MEXICO CITY (AP) — Mexico's governmental Human Rights Commission has joined in court challenges against a newly approved assets seizure law.
Mexico has a terrible record in seizing the properties of drug traffickers, in part because the previous law was so weak.
Congress recently tightened the law, making it easier for the government to seize property used for kidnapping, organized crime, fuel theft and other crimes. But the rights commission said Friday that the law does not provide sufficient protections for property rights and due process.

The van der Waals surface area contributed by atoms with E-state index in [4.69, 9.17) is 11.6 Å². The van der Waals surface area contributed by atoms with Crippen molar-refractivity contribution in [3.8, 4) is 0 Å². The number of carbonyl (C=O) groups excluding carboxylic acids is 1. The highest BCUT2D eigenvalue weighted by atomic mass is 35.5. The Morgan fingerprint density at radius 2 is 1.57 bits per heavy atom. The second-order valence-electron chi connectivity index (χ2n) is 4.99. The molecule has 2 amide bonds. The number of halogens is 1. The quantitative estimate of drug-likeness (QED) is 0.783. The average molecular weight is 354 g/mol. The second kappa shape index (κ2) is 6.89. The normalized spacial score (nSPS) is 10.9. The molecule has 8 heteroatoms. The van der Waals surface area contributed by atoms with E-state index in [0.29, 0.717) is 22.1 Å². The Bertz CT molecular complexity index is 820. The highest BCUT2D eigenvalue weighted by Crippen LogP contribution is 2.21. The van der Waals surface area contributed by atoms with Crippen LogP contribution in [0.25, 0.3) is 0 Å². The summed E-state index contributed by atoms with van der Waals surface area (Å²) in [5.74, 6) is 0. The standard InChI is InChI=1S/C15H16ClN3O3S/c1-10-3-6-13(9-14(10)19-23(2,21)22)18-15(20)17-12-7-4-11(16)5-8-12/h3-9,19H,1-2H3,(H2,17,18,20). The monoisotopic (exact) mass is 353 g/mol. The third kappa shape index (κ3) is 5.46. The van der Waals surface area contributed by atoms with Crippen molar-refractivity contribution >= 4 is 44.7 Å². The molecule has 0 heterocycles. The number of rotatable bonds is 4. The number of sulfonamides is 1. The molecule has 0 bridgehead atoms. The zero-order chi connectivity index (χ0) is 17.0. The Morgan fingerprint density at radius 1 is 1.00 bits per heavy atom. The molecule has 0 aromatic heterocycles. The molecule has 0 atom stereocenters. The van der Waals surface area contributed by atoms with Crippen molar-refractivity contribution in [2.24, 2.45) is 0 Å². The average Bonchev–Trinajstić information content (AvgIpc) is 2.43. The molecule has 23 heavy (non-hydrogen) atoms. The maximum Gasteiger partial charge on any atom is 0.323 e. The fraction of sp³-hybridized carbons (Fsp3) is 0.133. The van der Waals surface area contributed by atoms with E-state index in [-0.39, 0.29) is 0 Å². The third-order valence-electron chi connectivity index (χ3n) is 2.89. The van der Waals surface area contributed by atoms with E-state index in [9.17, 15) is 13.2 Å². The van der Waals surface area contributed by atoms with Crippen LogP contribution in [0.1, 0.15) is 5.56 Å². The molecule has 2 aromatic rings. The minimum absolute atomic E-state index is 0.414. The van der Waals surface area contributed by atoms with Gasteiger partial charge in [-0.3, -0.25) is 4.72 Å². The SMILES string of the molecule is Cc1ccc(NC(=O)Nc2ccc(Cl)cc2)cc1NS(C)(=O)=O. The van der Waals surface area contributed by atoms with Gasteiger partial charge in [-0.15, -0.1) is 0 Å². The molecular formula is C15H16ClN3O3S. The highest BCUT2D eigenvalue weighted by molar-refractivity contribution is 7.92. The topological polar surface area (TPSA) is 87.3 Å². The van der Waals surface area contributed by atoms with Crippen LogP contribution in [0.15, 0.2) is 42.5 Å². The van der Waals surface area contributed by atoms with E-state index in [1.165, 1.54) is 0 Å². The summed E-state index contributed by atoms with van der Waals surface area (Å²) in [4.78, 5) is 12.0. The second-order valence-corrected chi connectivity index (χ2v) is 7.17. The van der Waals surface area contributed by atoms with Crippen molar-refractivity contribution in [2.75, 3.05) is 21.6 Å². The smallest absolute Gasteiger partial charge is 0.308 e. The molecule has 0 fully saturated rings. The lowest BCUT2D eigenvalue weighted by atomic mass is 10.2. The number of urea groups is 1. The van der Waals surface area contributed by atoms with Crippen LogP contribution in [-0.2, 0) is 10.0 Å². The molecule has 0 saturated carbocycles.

Critics say the law could allow seizure of a property that the owner rented in good faith to a tenant who later used it to commit crimes.
Homes and buildings in Mexico have been used to stash stolen fuel, kidnap victims and even bury bodies.